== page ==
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The Two Most Important Survival Tools – Skills

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Feature | The Two Most Important Survival Tools - Skills

Would you like the best two survival tools out there?

If we tell you what they are, would you like to consider buying them?

You can’t.

Two Most Essential Survival Tools – Skills:

Practice and Common Sense

I routinely practice the survival skills that I have acquired over the years. Common sense tells me that in a survival situation you will need more than the high-tech gear sold in the stores.

How many of you routinely practice your survival skills?

Most of us can get a fire going in perfect conditions. What happens when it is not quite so perfect out?

What if the wind had been blowing and it has been raining nonstop for days? Could you get a fire going? How well would you survive?

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Can you build a fire under all conditions?

Practice and simulate

In a controlled environment, you can simulate harsh conditions, practice making fires, and test your gear. In your backyard, you can turn on the sprinkler and set up your shelter.

Now try to light a fire with wood that has been under the sprinkler. Try some of the other skills such as making traps or setting traps.

 Can you do this?

Are you soaked through? Is your gear wet? Have you lost your patience? Do this again in the fall when it is a little colder and ice is forming in puddles. How was it different than when it was warm out? Were you able to get your shelter up?

Did you get a fire? How much longer did it take you? Did you injure yourself? Do you want to quit at the present time? How do you feel about your survival skills and abilities at present? Where are your weaknesses? What about your gears’ strengths and weakness’?

Practicing in moist conditions is one thing. Chilly and soaking is something else. If you are like me, it probably took you longer to set up a shelter in the cold and wet.

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How long does it really take you to build a shelter?

Trying to get a fire going would have taken even longer. My common sense told me that it was best to get a fire going first in the cold and wet and then put up the shelter. Once I got my fire going, I could go back and warm up while putting up the shelter.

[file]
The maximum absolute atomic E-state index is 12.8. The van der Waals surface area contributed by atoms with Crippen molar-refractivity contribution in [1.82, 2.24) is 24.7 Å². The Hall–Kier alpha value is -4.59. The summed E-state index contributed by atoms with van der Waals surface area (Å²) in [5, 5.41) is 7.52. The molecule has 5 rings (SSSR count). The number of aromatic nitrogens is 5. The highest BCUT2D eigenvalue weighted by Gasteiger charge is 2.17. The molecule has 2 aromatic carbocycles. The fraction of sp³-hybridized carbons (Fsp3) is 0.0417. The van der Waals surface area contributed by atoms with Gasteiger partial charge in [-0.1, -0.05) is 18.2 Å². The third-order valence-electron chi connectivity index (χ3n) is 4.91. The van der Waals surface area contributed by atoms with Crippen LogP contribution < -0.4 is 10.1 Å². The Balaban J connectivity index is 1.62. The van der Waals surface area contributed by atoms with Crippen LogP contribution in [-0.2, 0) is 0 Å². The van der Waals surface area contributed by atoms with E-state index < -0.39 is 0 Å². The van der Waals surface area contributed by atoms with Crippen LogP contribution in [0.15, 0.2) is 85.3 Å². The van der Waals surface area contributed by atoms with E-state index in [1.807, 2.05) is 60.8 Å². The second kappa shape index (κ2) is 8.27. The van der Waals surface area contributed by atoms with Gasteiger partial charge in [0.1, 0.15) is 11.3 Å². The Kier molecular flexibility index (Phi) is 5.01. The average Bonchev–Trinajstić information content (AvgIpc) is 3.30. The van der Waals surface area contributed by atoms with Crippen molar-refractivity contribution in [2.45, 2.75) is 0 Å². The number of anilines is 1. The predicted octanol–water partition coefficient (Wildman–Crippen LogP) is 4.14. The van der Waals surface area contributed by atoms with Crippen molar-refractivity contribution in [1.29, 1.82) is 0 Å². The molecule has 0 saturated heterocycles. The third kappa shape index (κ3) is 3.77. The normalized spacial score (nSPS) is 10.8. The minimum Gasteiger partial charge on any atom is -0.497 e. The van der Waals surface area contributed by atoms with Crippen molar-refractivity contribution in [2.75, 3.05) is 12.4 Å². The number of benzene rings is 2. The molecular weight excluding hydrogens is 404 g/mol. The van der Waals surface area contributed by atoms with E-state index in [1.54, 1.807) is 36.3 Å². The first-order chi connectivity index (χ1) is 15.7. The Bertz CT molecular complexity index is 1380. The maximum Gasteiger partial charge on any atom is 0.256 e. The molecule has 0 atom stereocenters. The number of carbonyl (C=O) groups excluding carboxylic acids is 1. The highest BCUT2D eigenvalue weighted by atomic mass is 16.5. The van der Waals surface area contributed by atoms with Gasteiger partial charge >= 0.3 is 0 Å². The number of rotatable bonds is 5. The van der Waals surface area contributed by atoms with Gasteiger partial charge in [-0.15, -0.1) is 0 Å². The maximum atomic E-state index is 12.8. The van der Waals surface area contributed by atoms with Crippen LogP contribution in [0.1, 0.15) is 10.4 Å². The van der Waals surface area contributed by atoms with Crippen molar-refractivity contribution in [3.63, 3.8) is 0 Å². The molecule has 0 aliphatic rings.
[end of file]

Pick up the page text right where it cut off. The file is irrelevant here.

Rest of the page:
While practicing cold and wet environment did you notice if your clothes were going to do the job in a real situation? What can you change with them to make you more comfortable?

One of the things I have found out from years of living in Alaska is to get the cotton layer away from your skin. Cotton holds moisture. If you have a layer of cotton next to your skin, it will soon feel clammy.

Shortly after activity slows down you will become chilled setting you up for another harsh reality. Hypothermia can happen at 70* Hypothermia when cold and wet can happen even faster. A layer of silk or synthetic base layer will keep you much more comfortable. Prevention is the common sense lesson here.

 What about your first aid skills and kit?

Is it adequate to do the job? How did an injury affect your setting up camp? How will this injury affect the way you go about other survival skills? Were you able to use your first-aid kit in the cold and wet?

Many finger injuries can limit dexterity needed to make trap parts, carve fuzz sticks, or even set up a shelter or light a fire. Practice and common sense can help prevent these injuries from happening.

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What about tying knots? Can you tie them under all conditions?

What else did you notice about your skill set while practicing?

Is your gear adequate for the survival life? Are you prepared to bet your life on your equipment and skill set? That’s exactly what you are doing In a survival situation.

If you practice these skills in a cold, wet, regulated environment you will notice that when you use these skills in a less monitored environment, your common sense will be clearer. You won’t feel panicked.

Getting fire, shelter, water, and food will become much easier. Hopefully, injuries will be less or nonexistent.

You will always have these survival tools with you

Practice and common sense, the two most valuable survival tools I own. You can’t buy them nor put a price on them. You can always take them with you though.

Without them, survival can become a life-or-death experience. Without them, survival becomes a very harsh reality. How do you want to survive?

Check out these related articles on our site:

12 Tools You Need to Survive

The Tomahawk as a Tool for Wilderness Survival and Camping

Pucker Up for This Surprisingly Useful Survival Tool




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9 Comments

9 Comments

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  2. Joseph Stallings

    March 8, 2014 at 1:36 PM

    Have been using survival skills in the wilderness for 40 years but am still learning new skills from you guys. Keep up the good work and thanks.

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  5. Lisa

    December 31, 2014 at 9:29 AM

    My boyfriend and I did set out to try out our little camp stoves in 2 different seasons. We carried our gear into Glacial Park in Ringwood IL. One windy spring day, and a bitter cold winter day. We found a small berm to use as a wind block and tried to light a small fuel tab to heat up a camp cup of hot cocoa. Sounds easy, but even while trying to block the breeze we both had to try several times to light up that fuel tab, but we succeeded in making that cup. I learned alot-for example: pack LAST the tools you’ll need first! It saves alot of time repacking your pack especially when time is short because your fingers are numb.

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